You’ve never seen a library like this. At least, I don’t think you have. The Unshelved books are collections of the comic strip by Bill Barnes and Gene Ambaum. Bill is a cartoonist, Gene is a librarian, and they’ve been publishing this strip since 2002. And that information comes straight from the website unshelved.com.

unshelved 1 unshelved 2

I don’t remember how I came across this comic, but I’m glad I did. Whenever there’s a new strip it makes me laugh. That’s what it’s meant to do! Main character Dewey (doomed from birth, perhaps?) is the Mallville Library Teen Librarian (according to his character description on the website, at least). Tamara is the extremely bubbly Children’s Librarian, and Mel is the manager. Mel deals with all the insanity that Dewey brings her way. She also can’t state an opinion without the opposite happening (“It’s so quiet today.” and suddenly there’s a marching band through the library).

The strip is hilarious and if you like comics give it a try. Or you can visit their website and start at the beginning.

Heather: I do enjoy this strip and I signed up for getting e-mails. On Fridays they have book recommendations. It’s a total blast and the Eckhart Public Library does have some of the books that they’ve recommended over the years. I’ve noticed it just browsing along the shelves or even looking up titles if I’m really curious. They recommend a variety of materials.

calvin

Bill Watterson is still a legend among many cartoonists for his Calvin and Hobbes strips. A little boy and his stuffed tiger who isn’t stuffed whenever it’s just the two of them. Across from Calvin was little Susie, the girl most everyone wanted Calvin to end up with (except Calvin). When the strip ended many readers were left pondering what happened when Calvin got older.

Calvin by Martine Leavitt plays with a similar question.

Calvin is 17-years-old and believes his fate is connected to that of the character by the same name in Calvin and Hobbes. Because of his name, Calvin’s grandfather got him a stuffed tiger named Hobbes. Calvin hasn’t thought about it for a while, but suddenly Hobbes is back. Calvin tries to hide it and then he tries to tell his parents who take him to a doctor and he’s told some pretty Earth-shattering news. He’s schizophrenic.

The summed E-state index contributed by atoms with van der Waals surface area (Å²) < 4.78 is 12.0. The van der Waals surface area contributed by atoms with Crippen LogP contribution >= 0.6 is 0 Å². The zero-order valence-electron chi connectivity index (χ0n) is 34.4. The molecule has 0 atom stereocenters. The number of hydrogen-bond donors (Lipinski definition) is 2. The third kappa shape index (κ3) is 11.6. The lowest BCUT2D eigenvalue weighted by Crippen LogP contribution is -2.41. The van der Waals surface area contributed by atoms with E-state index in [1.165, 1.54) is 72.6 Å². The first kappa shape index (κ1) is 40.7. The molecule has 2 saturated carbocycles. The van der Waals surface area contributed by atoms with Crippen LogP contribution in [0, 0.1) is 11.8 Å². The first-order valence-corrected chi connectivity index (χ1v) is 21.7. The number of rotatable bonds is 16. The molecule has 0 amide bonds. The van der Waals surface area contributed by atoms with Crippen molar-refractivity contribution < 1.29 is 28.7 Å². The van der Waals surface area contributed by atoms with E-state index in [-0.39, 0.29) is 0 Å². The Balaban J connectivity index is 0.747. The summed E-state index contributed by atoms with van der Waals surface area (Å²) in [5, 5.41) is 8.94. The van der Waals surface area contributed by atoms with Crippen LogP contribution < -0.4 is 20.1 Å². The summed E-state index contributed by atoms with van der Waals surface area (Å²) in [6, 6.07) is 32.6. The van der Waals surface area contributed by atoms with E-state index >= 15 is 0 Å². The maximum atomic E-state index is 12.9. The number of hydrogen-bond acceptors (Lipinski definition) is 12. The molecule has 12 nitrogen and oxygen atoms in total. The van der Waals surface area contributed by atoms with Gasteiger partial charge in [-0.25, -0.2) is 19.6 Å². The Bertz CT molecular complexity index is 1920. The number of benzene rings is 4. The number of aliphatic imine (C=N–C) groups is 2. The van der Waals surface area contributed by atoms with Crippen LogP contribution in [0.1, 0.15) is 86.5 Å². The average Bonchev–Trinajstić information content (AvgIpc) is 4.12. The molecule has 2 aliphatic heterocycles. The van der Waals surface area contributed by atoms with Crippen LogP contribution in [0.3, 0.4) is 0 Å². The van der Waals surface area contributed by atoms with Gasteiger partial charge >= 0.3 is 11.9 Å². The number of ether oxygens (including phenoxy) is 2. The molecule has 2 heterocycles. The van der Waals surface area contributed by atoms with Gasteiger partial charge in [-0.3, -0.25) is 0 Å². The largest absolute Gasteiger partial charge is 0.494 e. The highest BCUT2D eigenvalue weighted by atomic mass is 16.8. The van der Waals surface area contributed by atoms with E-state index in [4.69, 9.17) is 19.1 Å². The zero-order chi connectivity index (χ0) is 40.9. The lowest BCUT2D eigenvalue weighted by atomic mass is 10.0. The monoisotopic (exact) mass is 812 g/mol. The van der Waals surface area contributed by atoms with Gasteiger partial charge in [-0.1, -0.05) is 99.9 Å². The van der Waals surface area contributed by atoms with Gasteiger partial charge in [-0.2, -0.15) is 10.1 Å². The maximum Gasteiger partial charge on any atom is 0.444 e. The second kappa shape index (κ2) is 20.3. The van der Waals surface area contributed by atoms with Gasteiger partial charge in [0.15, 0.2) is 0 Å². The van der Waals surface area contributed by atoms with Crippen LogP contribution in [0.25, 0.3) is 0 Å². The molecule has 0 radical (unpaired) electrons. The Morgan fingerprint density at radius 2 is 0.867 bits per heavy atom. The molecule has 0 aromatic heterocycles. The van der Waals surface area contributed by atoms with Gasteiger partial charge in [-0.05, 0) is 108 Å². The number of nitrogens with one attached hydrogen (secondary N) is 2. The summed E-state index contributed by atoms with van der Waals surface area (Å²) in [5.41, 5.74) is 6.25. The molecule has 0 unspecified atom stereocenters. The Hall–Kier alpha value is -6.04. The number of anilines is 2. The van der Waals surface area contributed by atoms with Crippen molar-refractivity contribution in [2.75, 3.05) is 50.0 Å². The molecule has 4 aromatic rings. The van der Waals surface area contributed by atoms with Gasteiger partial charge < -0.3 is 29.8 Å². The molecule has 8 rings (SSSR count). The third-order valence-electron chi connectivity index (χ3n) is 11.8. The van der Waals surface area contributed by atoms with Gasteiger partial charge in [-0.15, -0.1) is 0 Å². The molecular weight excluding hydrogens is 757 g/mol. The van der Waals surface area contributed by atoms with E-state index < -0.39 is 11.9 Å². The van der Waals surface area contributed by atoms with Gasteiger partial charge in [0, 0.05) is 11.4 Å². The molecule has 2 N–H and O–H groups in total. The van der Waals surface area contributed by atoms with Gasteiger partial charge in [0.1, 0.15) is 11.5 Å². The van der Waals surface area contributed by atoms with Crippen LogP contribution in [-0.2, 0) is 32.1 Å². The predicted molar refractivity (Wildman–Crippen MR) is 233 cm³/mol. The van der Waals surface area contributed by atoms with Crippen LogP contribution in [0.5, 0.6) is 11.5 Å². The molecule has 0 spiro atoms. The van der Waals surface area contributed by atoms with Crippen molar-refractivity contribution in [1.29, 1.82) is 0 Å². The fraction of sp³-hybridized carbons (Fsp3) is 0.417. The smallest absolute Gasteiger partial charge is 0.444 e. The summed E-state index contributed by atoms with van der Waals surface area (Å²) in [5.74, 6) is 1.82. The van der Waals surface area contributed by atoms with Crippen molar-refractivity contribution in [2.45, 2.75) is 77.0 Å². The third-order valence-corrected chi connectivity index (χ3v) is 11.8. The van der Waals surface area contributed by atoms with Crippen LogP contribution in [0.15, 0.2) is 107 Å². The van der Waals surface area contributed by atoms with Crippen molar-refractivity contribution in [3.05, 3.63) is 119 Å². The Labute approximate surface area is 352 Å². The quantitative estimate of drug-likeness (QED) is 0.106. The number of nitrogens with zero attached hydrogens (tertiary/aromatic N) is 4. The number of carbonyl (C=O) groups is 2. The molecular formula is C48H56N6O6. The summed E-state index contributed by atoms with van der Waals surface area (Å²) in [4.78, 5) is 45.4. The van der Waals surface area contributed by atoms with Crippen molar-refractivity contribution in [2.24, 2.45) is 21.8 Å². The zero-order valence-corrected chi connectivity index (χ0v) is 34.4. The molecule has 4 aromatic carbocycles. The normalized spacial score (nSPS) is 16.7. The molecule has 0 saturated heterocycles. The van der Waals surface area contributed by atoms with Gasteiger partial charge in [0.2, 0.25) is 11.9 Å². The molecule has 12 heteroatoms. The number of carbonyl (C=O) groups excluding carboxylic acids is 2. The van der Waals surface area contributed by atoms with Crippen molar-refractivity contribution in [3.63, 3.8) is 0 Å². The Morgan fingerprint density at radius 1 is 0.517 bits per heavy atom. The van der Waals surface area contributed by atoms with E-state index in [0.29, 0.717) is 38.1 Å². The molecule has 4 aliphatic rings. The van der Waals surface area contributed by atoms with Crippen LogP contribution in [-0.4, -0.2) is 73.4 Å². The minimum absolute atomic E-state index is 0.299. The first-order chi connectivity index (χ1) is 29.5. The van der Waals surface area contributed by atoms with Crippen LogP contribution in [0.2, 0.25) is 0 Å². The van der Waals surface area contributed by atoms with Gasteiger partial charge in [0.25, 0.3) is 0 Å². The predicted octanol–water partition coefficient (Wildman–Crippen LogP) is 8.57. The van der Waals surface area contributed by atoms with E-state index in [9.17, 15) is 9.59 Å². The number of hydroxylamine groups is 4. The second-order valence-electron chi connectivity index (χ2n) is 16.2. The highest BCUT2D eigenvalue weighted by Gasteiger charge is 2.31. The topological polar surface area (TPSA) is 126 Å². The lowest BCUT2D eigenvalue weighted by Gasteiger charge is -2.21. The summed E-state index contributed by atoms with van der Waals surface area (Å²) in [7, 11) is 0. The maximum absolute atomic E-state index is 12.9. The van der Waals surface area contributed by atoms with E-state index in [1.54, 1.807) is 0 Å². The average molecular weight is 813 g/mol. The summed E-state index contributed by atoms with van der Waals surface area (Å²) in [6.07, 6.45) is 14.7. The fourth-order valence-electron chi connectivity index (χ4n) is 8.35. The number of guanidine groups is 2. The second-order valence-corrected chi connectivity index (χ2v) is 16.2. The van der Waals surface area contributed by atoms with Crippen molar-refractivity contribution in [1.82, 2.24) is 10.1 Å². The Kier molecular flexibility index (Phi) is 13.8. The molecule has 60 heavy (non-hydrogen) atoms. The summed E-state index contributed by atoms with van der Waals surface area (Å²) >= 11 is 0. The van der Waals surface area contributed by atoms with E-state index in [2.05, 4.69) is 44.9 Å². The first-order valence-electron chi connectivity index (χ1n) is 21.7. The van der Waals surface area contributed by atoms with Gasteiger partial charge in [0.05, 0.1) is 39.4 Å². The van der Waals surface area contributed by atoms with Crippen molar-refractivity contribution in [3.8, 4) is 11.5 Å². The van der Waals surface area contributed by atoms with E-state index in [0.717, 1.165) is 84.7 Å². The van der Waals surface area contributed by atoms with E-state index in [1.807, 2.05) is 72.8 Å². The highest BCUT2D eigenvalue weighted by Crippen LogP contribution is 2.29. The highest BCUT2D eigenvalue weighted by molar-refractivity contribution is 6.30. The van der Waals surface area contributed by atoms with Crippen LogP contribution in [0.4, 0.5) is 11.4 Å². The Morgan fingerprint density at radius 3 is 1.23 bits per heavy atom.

Calvin doesn’t want to believe there’s something wrong with him and thinks it’s all a connection to the character from Calvin and Hobbes by Bill Watterson so he hatches a plan.

Get Mr. Watterson to write one final strip of Calvin showing him as a normal teenager living a normal life. If there’s a strip written on it then maybe, just maybe, Calvin will be able to live a normal life.

Susie doesn’t like this plan. She doesn’t want Calvin to take the risk required because it involves crossing over a frozen Lake Erie. Since Susie can’t talk him out of it, she’s going with him.

Will they make it to Mr. Watterson and get him to write a final strip? Will they survive trying to get there at all? Will Hobbes ever leave Calvin alone?

You’ll have to read it to believe it.

Heather: While I wasn’t around for the beginning and didn’t start reading the strips until after they’d ended they played a large part in helping me find my love of comics and graphic novels.

For those wondering, per dictionary.com Schizophrenia is “a severe mental disorder characterized by some, but not necessarily all, of the following features: emotional blunting, intellectual deterioration, social isolation,disorganized speech and behavior, delusions, and hallucinations.” and per a quick Google search resulting an answer from treatmentadvocacycenter.org in 2014 schizophrenia was “estimated to affect 1.1 percent of the population or approximately 2.6 million adults in the United States aged 18 or older.”

The Eckhart Public Library does have resources on Schizophrenia and other mental health disorders for anyone curious.